Spotify operates as a bridge between the two models. Users can have free, ad-supported access to stream the entire Spotify catalogue, or they can pay about $10 a month to be able to download an unlimited number tracks from Spotify to their computer. Tracks downloaded through Spotify can’t leave the Spotify application, so there’s no risk of them being distributed any further, and rightsholders are paid a nominal rate every time someone plays one of their tracks using the Spotify service. This rate is exponentially less than what would be received for one iTunes download of the same track, but Spotify still has the full support of the Recording Industry Association of America, meaning it’s legal and it’s probably here to stay.

To give you an idea of Spotify’s payout versus iTunes and similar services, here’s the first revenue report for Don’t Punch Your Friend in the Head, a song my band Ramforinkus added to several internet music services last April.

The report above shows the different revenue that 28 sales and 104 streams generated across five different services. Not a great start, for sure, but not too bad considering we hadn’t really promoted the song yet. Since the band doesn’t have a record label or any other stakeholder taking a cut of the revenue, we receive the entire payout from each service:

iTunes (UK/EU)     ~$1.22 / sale

iTunes (US)               ~$.76 / sale

eMusic                            $.40 / sale

Rhapsody                      $.01 / stream

Spotify                            $.00378 / stream

So if you live in the US and purchased a copy of Friend in the Head on iTunes for 99 cents, we would receive about 77% of the sale. This could add up pretty quickly; if we end up selling 9,900 copies of our song on iTunes, we’ll receive about $7600. That would finance a short tour for sure. 

Spotify has a completely different business model than iTunes in that it is a streaming music service, not an online store. As such, it pays rightsholders based on individual plays, not downloads, and its current rate is a little less than four-tenths of one cent per stream. That means an individual user would have to stream our song two hundred times in order for my band to receive the same 76-cent payout that would come from a single purchase on iTunes. This won’t add up in any meaningful way until our song receives hundreds of thousands of streams, and my guess is it is unlikely that someone would listen to any individual track by any independent artist on Spotify enough times to match the revenue of a single iTunes purchase.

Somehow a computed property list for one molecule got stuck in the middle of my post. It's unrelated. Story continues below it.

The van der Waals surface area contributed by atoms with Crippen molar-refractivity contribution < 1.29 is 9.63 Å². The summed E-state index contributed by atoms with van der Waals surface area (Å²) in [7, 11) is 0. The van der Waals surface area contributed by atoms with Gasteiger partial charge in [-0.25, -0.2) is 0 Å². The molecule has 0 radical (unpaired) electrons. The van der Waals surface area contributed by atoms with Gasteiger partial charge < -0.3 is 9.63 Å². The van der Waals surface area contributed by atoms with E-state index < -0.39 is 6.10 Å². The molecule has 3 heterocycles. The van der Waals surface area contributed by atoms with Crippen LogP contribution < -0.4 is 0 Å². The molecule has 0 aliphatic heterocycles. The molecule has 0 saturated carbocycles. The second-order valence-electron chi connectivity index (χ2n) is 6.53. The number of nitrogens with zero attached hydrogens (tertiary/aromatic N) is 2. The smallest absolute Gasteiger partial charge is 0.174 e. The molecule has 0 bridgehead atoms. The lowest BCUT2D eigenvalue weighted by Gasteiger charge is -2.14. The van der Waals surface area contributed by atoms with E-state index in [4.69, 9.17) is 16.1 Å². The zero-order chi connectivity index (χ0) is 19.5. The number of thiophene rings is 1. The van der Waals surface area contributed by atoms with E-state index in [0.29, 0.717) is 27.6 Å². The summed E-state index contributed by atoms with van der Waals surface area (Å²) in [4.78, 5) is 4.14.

For the record: Four-tenths of a cent per stream is a marked improvement over the way artists were initially compensated by Spotify; Lady Gaga famously received only $167 after her song “Poker Face” was the first track to hit 1 million streams on Spotify in 2009, which amounted to 1.67 thousandths of a cent per stream.

This figure – .38 cents per stream – shocks a lot of people at first because Spotify’s entire business model rests on the fact that it’s supposed to generate revenue for rightsholders, and they vigorously refute the idea that they are anything other than the next great revenue source for artists. In a recent interview, a Spotify spokesperson said “Spotify is now generating serious revenues for rights holders; since our launch just three years ago, we have paid over $100 million to labels and publishers, who, in turn, pass this on to the artists, composers and authors they represent. Indeed, a top Swedish music executive was recently quoted as saying that Spotify is currently the biggest single revenue source for the music industry in Scandinavia.”

That claim is certainly impressive, but there’s a serious disconnect here between what Spotify says and what artists end up receiving per-play on the service. Most major labels keep a considerable cut of that less-than-four-tenths-a-cent payout, and independent artists who release their own material generally don’t attract the number of listeners it would take to make Spotify a better revenue generator than iTunes.

In fact, I might argue that fans who pirated Don’t Punch Your Friend in the Head could do more for us than had they used Spotify to listen to it. If 103 people had pirated Friend in the Head instead of streaming it through Spotify, those 103 people would possess a digital copy of the song, which means there are dozens of extra ways they could pass it along to others. They could burn it to a mix CD; They could listen to it using any audio player, in any setting, and could easily transfer it between devices; They could convert it to any format, they could add it to a video, they could sample it, they could make it their ringtone, they could play it as house music at a theater or club, and they could broadcast it on their radio show. By listening to Friend in the Head in Spotify instead of pirating it, those 103 people could have shared the tune with other Spotify users and could have added it to their Spotify playlists, but there’s not much else they could have done that would help the song reach new people since music on Spotify can’t leave the Spotify application, and you can’t take the Spotify application with you without paying $10 a month for it. So as an artist in several independent bands, I don’t see how Spotify is really better for us than an equally accessible piracy channel would be.